During the pandemic, we allocated federal CARES Act dollars to help our small businesses survive. At my urging, we also passed a new procurement policy meant to give greater preference in the awarding of city contracts to firms that hire locally or that are based in the city of Dallas.
Our people have pitched in, too. At my request, Richard Fisher, the former president and CEO of the Federal Reserve Bank of Dallas, and Fred Perpall, the CEO of the Beck Group, led a private effort to distribute PPE and provide coaching and capital to small businesses.
I directed the Mayor’s Disaster Relief Fund to give $275,000 to groups that are helping the people who have been most affected by the pandemic. We also coordinated numerous philanthropic relief efforts. That included the distribution of donated PPE, as well as helping direct meals purchased from local restaurants to healthcare workers and first responders.
But beyond immediate needs, we have also begun planning for the future. We are developing a comprehensive economic development policy, which could include a new outside entity that is dedicated to serving our city and competing more aggressively with our neighboring cities and suburbs. We’re working on a strategic transportation plan as we strive to make our infrastructure planning more equitable, to put the interests of our city first, and to focus on 21st Century mobility.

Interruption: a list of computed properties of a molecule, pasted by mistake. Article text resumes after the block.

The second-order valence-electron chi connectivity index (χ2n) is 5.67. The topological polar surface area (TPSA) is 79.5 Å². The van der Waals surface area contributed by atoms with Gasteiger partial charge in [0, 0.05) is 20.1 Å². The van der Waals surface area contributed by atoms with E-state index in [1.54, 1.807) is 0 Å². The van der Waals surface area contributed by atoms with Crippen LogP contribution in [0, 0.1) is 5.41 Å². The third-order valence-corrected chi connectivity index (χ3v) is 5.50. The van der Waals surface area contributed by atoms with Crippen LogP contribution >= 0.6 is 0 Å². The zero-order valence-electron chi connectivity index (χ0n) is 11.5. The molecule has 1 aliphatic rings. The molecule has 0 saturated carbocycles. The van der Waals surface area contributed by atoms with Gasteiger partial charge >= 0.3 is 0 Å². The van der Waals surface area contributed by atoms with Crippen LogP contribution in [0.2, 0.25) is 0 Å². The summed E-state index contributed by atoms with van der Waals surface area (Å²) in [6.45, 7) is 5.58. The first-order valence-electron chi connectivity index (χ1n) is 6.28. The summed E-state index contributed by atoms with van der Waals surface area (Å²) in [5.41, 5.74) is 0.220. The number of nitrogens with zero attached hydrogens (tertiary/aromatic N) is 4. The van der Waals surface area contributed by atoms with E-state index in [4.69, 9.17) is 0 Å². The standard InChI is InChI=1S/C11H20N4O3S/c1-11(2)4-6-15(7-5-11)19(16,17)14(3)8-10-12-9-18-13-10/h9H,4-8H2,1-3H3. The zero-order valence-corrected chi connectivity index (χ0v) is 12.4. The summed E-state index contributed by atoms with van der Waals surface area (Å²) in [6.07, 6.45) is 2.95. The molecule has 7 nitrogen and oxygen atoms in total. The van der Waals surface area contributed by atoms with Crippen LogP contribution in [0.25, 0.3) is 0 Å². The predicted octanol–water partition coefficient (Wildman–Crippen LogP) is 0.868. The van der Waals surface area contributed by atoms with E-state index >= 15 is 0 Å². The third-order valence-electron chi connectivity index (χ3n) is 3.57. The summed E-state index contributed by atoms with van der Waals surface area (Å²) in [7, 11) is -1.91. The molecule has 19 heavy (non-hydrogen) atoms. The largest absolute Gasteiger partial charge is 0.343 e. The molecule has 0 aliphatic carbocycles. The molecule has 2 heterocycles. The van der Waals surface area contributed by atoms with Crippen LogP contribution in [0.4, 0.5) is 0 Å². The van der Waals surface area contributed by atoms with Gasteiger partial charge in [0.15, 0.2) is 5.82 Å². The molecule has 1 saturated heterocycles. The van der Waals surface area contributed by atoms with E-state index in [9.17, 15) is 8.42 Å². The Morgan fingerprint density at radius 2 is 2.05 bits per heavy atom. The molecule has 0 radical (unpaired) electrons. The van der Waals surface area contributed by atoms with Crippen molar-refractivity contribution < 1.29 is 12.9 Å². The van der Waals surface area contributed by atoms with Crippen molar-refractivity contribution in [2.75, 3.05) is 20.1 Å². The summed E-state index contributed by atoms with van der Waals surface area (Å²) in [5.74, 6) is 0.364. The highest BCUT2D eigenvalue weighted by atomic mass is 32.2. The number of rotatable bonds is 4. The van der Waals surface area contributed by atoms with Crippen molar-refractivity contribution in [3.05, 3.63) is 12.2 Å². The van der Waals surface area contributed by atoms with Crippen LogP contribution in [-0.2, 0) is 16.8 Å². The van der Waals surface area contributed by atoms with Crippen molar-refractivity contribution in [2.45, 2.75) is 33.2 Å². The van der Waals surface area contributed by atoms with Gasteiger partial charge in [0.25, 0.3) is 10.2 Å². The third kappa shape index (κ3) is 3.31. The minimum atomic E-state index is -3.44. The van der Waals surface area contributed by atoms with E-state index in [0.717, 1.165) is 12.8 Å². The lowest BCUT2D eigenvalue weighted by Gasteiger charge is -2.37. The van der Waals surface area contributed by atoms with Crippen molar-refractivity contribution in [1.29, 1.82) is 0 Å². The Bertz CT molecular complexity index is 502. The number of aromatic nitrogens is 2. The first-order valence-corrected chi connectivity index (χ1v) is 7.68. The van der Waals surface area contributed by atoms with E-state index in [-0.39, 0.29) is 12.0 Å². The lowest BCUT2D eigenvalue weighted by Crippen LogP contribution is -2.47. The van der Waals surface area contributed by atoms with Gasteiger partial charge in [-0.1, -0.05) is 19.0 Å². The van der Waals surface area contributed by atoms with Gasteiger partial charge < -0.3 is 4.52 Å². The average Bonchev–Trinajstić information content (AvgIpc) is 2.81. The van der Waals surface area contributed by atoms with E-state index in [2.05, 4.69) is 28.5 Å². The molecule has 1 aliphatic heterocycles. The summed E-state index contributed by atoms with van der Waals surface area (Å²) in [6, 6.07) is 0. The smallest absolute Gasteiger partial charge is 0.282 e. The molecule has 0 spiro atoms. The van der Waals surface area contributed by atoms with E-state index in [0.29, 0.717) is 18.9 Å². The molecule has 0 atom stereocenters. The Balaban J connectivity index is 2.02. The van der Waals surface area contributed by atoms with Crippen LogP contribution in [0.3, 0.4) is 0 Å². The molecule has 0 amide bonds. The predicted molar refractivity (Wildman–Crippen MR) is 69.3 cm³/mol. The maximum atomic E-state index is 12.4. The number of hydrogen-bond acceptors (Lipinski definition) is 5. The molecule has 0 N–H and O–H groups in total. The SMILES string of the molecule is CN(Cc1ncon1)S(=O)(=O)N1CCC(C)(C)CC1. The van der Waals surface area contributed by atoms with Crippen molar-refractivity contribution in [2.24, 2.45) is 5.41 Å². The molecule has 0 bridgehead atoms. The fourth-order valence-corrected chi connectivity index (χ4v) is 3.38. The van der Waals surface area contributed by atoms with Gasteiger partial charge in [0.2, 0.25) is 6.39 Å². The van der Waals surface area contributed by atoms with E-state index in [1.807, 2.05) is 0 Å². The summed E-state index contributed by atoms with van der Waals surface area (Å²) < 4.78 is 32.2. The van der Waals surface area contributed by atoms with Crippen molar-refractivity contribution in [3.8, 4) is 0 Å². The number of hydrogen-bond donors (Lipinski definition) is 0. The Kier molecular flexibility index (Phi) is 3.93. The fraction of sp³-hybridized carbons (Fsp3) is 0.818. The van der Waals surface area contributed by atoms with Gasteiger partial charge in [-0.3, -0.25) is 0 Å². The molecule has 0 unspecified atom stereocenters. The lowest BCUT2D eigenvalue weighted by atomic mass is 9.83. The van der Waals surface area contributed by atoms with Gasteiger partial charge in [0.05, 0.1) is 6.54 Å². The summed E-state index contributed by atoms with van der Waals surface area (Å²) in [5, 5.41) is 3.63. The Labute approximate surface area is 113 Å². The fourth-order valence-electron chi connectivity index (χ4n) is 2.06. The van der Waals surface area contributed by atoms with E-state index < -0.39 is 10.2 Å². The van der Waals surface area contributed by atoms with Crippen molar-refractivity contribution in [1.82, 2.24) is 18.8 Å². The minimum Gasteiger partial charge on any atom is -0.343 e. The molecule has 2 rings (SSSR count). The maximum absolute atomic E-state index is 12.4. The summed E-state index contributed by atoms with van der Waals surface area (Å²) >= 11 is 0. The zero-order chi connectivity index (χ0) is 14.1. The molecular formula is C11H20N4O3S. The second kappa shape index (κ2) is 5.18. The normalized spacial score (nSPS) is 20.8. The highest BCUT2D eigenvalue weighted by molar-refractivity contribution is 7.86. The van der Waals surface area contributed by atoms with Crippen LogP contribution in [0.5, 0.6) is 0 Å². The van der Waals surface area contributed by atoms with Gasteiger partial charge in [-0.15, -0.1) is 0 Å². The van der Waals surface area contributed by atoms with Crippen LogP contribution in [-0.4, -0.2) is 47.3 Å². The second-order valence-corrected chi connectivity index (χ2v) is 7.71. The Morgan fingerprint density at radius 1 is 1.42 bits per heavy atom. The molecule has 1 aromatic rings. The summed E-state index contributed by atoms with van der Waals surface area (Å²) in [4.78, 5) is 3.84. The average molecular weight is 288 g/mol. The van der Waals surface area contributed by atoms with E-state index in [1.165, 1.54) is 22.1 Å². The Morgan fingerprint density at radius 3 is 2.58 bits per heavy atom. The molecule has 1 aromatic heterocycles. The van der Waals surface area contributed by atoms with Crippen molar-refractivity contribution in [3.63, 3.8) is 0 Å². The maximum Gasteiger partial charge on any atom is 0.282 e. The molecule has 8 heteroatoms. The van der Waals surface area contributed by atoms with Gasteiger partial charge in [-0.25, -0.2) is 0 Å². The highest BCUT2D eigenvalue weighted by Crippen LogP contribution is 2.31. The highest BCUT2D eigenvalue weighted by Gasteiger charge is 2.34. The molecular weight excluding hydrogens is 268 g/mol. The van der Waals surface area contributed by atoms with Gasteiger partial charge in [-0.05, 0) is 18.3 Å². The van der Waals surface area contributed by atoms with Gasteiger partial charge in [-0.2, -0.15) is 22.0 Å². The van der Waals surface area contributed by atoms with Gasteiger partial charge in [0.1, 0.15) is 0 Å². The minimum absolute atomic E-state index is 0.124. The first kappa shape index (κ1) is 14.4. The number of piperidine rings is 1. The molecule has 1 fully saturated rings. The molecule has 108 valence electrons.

We cannot continue to underinvest in our infrastructure, as we have unfortunately done again in this year’s budget. We need better roads, more bike lanes, and to push for better public transportation services from DART.
We will also need a workforce that is prepared for the jobs of tomorrow. That will require support from businesses, our higher education institutions, and nonprofits. I can proudly say we’re beginning to take the right steps.
With the help of private partners, my office created Dallas Works, a summer jobs program for our city’s youth. This program will help our city’s young people learn new skills, prepare for a career path, and to stay out of trouble. In the first year, despite the pandemic, 454 teens were employed through Dallas Works—more than in any year of the program’s predecessor, the Mayor’s Intern Fellows Program. In the years ahead, my goal is to employ thousands of our city’s young people. Other cities have shown it’s possible. Houston’s goal is to employ 10,000 youth. We should strive to do the same.
Last week, we also announced a new Task Force on Innovation and Entrepreneurship. This group will make a series of recommendations to make Dallas more competitive in attracting, retaining, and growing startup companies. And next year, I also hope to bring forward a plan to help grow our city’s minority- and women-owned businesses.
Through these efforts and partnerships, we can tap into our immense potential and become a more equitable city for all of our residents, especially those who live in southern Dallas. Our city’s future depends on it.